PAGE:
Answer: That is the key question. It is absolutely a huge part of our culture – so much so that we think of ourselves as a service company, not as a hosting company or a high tech company. We believe that we are in the service business and that technology is just what allows us to deliver that Fanatical Support. We talk about it constantly and one of our core values is “Fanatical Support in all you do.” Our stated vision statement is to become one of the world’s greatest service companies with the likes of Ritz Carlton, Nordstrom. Most of the companies we compare ourselves to aren’t high-tech companies – they are just great service companies.

That is a question that we ask ourselves a lot. As we grow, we don’t want to lose that. It starts with hiring. Technical expertise really comes second. We pride ourselves on our expertise, and I’ve heard that we have more Red Hat Certified Engineers than anybody but the military, but we believe we can teach that stuff. We have our own in-house training program what we call Rackspace University where we can teach the technical expertise. A more important task is finding people who understand that service philosophy and who naturally have it in them.

I think there are at least two types of people in the world – there are people who want to serve and people who want to be served. We want the people who want to serve and actually get a thrill out of helping others. It starts by adjusting your hiring criteria and making sure we are bringing in people who do want to help and do get a rush out being a hero and saving the day for the customer. People who naturally are empathetic and when a customer’s site is down, they feel it just as if it’s their company, and their site that is down. It starts with the hiring, and then we talk about constantly, and like I said, part of our values, our stated vision, and we do have training classes around it. With new employees, we do a new employee orientation. Lanham speaks at “Rookie O,” Graham speaks at it, the founders speak at it – it is that important that we get new people at the highest level. Everyone participates in this week-long training with all new employees because we want them to understand this is what we are about from day one.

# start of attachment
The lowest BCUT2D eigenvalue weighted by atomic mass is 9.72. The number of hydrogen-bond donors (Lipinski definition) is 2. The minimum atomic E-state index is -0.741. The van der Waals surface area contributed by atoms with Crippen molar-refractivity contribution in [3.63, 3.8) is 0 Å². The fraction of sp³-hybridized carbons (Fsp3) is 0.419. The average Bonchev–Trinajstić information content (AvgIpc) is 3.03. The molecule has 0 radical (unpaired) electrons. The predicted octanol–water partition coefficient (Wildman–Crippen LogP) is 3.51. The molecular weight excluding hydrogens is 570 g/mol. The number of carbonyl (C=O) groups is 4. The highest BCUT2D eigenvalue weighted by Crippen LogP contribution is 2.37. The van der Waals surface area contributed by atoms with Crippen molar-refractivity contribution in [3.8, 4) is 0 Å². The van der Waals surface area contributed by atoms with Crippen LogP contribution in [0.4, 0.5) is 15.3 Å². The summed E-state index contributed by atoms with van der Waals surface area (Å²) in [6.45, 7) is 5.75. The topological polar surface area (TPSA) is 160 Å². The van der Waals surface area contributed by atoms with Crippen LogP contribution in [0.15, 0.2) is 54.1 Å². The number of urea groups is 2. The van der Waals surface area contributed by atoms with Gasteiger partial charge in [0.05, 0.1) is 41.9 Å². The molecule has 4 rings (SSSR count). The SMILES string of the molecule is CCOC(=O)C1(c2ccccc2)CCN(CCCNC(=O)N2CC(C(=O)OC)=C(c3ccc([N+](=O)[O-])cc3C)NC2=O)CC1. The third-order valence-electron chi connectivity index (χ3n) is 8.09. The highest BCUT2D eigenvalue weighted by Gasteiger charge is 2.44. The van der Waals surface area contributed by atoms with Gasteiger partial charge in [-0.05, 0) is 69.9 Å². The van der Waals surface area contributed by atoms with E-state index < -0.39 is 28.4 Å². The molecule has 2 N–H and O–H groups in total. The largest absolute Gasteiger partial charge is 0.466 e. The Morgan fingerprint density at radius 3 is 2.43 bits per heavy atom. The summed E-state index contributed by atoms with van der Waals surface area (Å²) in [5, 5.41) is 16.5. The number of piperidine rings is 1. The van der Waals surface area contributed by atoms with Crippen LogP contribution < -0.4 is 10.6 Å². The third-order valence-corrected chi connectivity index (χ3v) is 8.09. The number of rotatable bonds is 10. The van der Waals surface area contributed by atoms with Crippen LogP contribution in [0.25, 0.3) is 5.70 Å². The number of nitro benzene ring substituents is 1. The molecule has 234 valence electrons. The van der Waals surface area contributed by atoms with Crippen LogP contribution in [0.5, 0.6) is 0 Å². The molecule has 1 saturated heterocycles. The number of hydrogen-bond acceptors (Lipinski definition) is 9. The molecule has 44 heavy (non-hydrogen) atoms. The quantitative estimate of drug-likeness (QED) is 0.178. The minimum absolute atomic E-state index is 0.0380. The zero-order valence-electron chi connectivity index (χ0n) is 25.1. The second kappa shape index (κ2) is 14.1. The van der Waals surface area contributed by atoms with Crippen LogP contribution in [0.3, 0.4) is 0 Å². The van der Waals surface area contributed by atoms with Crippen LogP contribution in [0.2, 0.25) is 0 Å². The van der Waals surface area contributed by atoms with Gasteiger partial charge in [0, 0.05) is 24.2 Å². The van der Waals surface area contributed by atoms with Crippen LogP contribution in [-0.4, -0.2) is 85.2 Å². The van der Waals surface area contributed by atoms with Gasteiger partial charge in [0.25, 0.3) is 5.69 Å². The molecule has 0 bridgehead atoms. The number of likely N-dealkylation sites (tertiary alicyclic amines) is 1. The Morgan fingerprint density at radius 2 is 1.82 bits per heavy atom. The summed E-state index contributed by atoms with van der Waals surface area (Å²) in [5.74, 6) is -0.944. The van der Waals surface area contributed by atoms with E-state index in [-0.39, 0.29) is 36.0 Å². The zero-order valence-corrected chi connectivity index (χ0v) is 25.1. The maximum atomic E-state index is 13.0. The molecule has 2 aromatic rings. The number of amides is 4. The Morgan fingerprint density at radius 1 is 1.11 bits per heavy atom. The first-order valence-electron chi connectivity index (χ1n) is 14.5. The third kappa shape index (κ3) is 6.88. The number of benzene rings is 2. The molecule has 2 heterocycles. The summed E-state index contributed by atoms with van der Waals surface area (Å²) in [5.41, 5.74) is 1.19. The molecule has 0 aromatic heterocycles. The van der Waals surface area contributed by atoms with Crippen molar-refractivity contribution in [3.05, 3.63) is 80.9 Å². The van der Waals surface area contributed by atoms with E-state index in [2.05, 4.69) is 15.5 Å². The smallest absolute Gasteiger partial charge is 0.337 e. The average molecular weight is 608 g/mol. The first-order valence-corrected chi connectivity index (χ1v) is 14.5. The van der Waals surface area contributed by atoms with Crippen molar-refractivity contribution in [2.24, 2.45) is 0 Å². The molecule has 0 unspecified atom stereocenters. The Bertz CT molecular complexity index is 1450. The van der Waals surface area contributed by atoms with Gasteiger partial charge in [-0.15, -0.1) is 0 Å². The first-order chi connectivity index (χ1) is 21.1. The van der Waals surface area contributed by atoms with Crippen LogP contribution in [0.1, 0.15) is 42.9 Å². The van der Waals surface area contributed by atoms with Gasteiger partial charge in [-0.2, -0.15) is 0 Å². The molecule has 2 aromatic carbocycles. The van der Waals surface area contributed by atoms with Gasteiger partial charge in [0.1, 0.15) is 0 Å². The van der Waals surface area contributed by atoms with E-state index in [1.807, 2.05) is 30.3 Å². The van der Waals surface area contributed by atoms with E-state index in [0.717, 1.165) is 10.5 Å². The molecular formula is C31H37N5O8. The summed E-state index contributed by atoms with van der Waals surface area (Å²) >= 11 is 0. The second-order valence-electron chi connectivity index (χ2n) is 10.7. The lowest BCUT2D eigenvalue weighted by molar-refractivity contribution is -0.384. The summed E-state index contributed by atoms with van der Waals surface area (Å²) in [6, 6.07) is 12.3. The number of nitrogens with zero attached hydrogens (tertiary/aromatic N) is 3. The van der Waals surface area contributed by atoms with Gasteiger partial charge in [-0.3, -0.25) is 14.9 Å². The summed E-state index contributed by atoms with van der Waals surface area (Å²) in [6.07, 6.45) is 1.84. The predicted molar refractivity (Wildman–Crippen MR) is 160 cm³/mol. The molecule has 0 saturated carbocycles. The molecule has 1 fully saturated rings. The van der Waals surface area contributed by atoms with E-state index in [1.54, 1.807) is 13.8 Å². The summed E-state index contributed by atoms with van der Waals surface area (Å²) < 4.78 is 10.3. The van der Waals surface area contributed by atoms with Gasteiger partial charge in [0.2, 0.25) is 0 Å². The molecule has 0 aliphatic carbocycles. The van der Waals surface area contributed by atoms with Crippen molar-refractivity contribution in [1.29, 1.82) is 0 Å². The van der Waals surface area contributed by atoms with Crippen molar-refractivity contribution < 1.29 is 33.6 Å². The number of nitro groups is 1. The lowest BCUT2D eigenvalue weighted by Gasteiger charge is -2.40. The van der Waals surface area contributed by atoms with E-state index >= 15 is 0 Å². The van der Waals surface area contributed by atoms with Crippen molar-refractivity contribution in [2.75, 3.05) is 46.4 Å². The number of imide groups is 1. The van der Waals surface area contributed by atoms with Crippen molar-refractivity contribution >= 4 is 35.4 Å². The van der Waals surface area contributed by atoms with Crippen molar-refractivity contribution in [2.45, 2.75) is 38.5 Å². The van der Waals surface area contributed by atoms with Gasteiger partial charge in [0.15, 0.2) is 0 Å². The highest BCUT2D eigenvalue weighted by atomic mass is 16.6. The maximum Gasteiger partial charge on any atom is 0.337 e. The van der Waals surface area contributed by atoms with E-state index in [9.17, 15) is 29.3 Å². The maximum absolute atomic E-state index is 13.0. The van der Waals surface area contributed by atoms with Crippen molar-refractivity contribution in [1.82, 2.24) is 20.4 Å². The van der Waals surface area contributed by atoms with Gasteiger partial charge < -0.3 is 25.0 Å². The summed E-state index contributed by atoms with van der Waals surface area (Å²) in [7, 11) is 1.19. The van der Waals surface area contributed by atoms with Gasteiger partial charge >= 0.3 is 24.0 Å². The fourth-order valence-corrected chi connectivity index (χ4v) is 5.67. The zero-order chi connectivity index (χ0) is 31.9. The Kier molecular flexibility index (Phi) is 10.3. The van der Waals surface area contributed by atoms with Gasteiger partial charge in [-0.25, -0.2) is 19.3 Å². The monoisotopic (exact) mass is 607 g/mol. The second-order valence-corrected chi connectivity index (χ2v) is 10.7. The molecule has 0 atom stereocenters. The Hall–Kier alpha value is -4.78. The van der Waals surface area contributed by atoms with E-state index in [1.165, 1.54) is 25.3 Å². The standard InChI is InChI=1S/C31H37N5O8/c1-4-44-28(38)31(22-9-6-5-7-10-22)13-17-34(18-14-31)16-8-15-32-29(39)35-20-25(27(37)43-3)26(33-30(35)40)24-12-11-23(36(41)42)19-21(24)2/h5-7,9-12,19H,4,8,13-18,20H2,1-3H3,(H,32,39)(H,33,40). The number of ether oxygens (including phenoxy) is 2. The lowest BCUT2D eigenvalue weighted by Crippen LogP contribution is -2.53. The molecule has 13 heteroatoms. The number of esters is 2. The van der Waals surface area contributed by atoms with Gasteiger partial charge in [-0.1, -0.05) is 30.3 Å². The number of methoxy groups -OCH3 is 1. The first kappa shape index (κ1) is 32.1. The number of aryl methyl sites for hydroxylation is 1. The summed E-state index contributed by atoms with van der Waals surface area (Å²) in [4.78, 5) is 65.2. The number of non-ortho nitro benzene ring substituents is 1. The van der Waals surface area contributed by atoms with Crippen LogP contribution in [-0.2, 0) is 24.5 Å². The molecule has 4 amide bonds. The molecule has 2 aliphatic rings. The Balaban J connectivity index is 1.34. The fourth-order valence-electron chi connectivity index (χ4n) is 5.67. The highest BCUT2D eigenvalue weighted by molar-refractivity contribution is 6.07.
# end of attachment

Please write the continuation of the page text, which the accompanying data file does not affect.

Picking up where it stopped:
Question 4: What does Rackspace do to encourage employees to provide Fanatical Support?
Answer: There is lots of recognition – every day and constant reinforcement of it.

One of the things we did early on was related to our most prestigious award. I think I picked the word “fanatical” because I wanted to convey the thought that it’s not enough for the answer to be technically right. When it comes to the technology and there is a problem with the customer’s configuration, or specific device like a firewall, there are a million variables. There are lots of different ways to fix it. So fixing it absolutely is important. Also, how we handle things with the customer – our communication style with them, the level of communication with them, if they have to wait, are we giving them constant updates, asking them in the end when we are completed – double checking, “did this take care of it?” and “Are you happy with it?” I wanted us to be obsessed with just not technical accuracy, but be obsessed with keeping our customers happy and the satisfaction of our customers.

If you look up fanatical in the dictionary, the definition is “overly zealous or obsessed with,” and I liked that word. I wanted something to kind of reinforce that word, so we settled on kind of a straight jacket, which seems to fit our zany culture. We have the straight jacket that has “Customer Service Fanatic” silk-screened on there. When somebody goes above and beyond and does something for their customers, it is neat to see peers nominate members of their team for this award. Then, in front of the whole company, at a monthly meeting, the straight jacket is given to people who go above and beyond for their customers. Their picture is taken and it is hung on the “Wall of Fanatics” – that is the big one and the most prestigious award in the company.

There are a bunch of other things. We do a lot of little spot bonuses – we hang customer comments on the wall. We’ve done things in the past where whoever gets the most compliments gets dinner out at a nice restaurant with their family and those compliments are sent out to the whole company – the company email list, it’s amazing when the rest of the company responds to people congratulating them. It’s a dozen little things like that that go on all day, every day.

What’s neat is new people just get swept up in that and see just how important it is. It almost takes on a life of its own, and it’s pretty neat.

2 Responses to “Interview: David Bryce – Part 1 of 3”

  1. Service Untitled » Fire Your Customers! - Part 1 of 2 - customer service and customer service experience blog said:

    Dec 20, 06 at 11:57 am

    […] Web hosting giant Rackspace believes in it (see question #3 in Service Untitled’s interview with David Bryce of Rackspace), Mike Faith does (see question #8 – his company sells telephone headsets – pretty simple product), and so do other companies that have set themselves apart through customer service. […]

  2. Service Untitled » Lessons from Rackspace - customer service and customer service experience blog said:

    Nov 22, 07 at 12:54 am

    […] From what I can tell, Rackspace did a fairly good job at handling the outage and its related affects. I’m not a Rackspace customer, but am pretty familiar with the company (see my interview with an executive from the company here). During the outage, they follow the guidelines I suggested for “keeping customers in the loop” almost perfectly. […]